According to Wiki, in 1967, the year Jefferson Airplane hit with Surrealistic Pillow, the former model, erstwhile oboist, and first person to ever say "motherfucker" on live television, Grace Slick (née Wing) would become America's first and preeminent female rock star. Once in the spotlight, Ms. Slick proved herself articulate, courageous, outspoken, and politically motivated (as you'll see below). She also had the kind of spokesmodel good looks America demanded for its trending mistress of counterculture. Based in San Francisco, the Airplane also just happened to be at the movement's spiritual center.
Five years later in 1972, the Jefferson Airplane was preparing to land for the last time. Counterculture was more than a threat now, it was in full engagement. Part of the establishment's irrational fear of the counterculture was for its spectre of hedonist and non-marital sex. Following the repressive 50s and its skirmishes with atomic apocalypses and McCarthyism, sex in itself was a revolution enough. For the under 30 crowd it was liberation, defiance, and just a plain f**king goodtime. With Erica Jong's Fear of Flying on the bestseller lists and Last Tango in Paris and Clockwork Orange in the theaters, much of the cultural language of the time was in full drooling compliance. Slick reflected this language in the entendre of her own Milk Train:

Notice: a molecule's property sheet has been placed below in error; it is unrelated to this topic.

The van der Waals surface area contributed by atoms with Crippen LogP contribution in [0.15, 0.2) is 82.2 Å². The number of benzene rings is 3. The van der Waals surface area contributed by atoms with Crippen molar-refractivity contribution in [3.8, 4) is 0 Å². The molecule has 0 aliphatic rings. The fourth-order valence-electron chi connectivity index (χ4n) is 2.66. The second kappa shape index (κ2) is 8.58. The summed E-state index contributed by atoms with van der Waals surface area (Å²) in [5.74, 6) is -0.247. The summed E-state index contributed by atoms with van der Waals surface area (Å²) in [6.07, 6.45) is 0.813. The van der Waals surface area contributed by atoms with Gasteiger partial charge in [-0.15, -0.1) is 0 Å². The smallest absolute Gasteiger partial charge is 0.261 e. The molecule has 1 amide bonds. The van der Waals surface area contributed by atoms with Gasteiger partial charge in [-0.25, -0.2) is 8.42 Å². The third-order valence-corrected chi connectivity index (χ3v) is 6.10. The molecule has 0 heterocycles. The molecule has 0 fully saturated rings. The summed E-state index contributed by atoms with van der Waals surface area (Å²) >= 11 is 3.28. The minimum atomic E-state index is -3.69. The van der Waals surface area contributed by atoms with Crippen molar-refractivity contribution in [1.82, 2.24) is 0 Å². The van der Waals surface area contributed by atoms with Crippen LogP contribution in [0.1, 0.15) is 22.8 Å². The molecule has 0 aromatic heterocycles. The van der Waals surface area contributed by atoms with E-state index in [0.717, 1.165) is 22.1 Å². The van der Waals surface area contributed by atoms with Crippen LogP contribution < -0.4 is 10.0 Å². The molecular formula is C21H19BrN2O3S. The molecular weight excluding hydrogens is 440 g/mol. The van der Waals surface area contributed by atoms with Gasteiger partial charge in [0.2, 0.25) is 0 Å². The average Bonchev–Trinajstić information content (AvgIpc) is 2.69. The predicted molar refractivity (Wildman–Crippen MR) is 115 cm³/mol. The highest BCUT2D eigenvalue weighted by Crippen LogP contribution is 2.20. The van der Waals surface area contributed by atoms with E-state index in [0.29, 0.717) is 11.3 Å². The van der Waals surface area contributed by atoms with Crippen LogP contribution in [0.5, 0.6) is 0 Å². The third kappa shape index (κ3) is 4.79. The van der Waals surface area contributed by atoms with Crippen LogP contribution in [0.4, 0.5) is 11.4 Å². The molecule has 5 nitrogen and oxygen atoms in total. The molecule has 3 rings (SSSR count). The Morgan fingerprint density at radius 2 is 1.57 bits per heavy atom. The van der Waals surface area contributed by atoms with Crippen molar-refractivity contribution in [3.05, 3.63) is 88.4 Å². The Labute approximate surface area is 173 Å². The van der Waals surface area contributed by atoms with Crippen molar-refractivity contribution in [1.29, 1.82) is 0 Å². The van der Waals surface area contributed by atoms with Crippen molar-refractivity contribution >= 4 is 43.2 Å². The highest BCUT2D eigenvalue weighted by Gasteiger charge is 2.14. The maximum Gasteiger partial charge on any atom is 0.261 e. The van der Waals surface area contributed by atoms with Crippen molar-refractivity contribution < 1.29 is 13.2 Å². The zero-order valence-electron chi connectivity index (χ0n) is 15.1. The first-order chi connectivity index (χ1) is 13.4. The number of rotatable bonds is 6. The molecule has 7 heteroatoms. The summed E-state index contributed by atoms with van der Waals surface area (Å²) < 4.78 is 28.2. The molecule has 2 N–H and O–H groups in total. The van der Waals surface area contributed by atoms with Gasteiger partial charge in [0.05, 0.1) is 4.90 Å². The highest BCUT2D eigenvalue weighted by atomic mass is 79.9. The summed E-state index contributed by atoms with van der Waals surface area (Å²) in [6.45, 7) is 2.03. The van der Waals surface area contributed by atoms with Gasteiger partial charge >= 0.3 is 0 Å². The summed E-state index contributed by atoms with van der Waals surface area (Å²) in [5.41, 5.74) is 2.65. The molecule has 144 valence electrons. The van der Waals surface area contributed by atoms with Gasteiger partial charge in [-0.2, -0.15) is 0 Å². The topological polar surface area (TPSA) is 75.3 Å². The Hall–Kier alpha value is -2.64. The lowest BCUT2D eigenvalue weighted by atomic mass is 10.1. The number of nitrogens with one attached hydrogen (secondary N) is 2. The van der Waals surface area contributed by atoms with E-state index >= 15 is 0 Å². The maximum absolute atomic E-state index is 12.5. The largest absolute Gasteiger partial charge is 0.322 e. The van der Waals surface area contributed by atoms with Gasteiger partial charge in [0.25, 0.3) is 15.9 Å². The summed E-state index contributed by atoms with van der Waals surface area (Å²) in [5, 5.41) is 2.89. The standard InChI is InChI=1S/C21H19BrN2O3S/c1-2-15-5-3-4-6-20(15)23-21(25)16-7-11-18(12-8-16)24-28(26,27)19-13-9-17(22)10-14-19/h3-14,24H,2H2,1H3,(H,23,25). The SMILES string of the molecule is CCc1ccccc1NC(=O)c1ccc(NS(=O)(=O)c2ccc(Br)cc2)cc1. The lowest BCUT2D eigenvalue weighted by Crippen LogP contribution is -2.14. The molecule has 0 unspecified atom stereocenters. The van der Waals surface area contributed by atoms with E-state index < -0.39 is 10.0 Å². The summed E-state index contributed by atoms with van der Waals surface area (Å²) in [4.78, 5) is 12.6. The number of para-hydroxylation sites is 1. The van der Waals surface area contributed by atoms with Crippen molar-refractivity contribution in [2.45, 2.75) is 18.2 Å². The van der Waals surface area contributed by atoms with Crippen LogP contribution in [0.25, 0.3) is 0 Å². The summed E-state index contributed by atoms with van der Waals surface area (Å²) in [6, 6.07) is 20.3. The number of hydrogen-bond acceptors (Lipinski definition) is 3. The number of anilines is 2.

I don't want to stop your milk train running
I just want to ride it some of the time...I don't have to pay for your open mouth...
I'll give you a free milk tongue bath.
Cost you nothin'...Milk Train was the heretofore relatively unheard of POV of the highly motivated and self-empowered, shall we say, service provider—not unlike the voice of the later Butter Boy. This is not Peaches girl-on-girl dominance, or Melanie's coyish Brand New Key, this was a woman shamelessly waving the flag of her inner slut and taking it to the lucky tool of her choice. Even now, songs like this are far too rare indeed.
Come-ons aside, the music of Milk Train—written by latter day Airplane member Papa John Creech—is what makes this Train roll. Creech's prominent violin jousts with Jorma Kaukonen's guitar and that great opening riff quickly take this train from steam chug to rocket fuel. Jack Casady shows why he's rock's most underrated bass player and Grace Slick shouts more gospel than she ever did before. She belts with her characteristic muscle: no pyrotechnics, no mad parlandos, melismas nor hyperglottic warbling around the notes and no hammering screams, just pure blasts of wind through those well shaped chords. A voice capable of blowing birthday candles out from across a room. It's a chesty power and when it's heaving about milk trains, it's very, very sexy.
Milk Train comes from the last proper Airplane album (1972's Long John Silver) and for a brief moment this smutty little masterpiece actually made it to the radio. Within two years the Airplane would dissolve and rebuild as The Starship, and the arch-psychedelic 'Frisco sound would transform into the mega-platinum yacht rock of the Reagan '80s. By then, Milk Trains had become friends with benefits and entendre would become virtually a lost art.
A smutty masterpiece:
Download: Jefferson Airplane, Milk Train
Ms. Slick on the Smothers Brothers show in 1968 performing in blackface and gloves. The raising of her fist at the end is a show of support for the Black Panthers.
Establishment rep Dick Clark interviewing the band in a minute and a half and showing why he's Dick: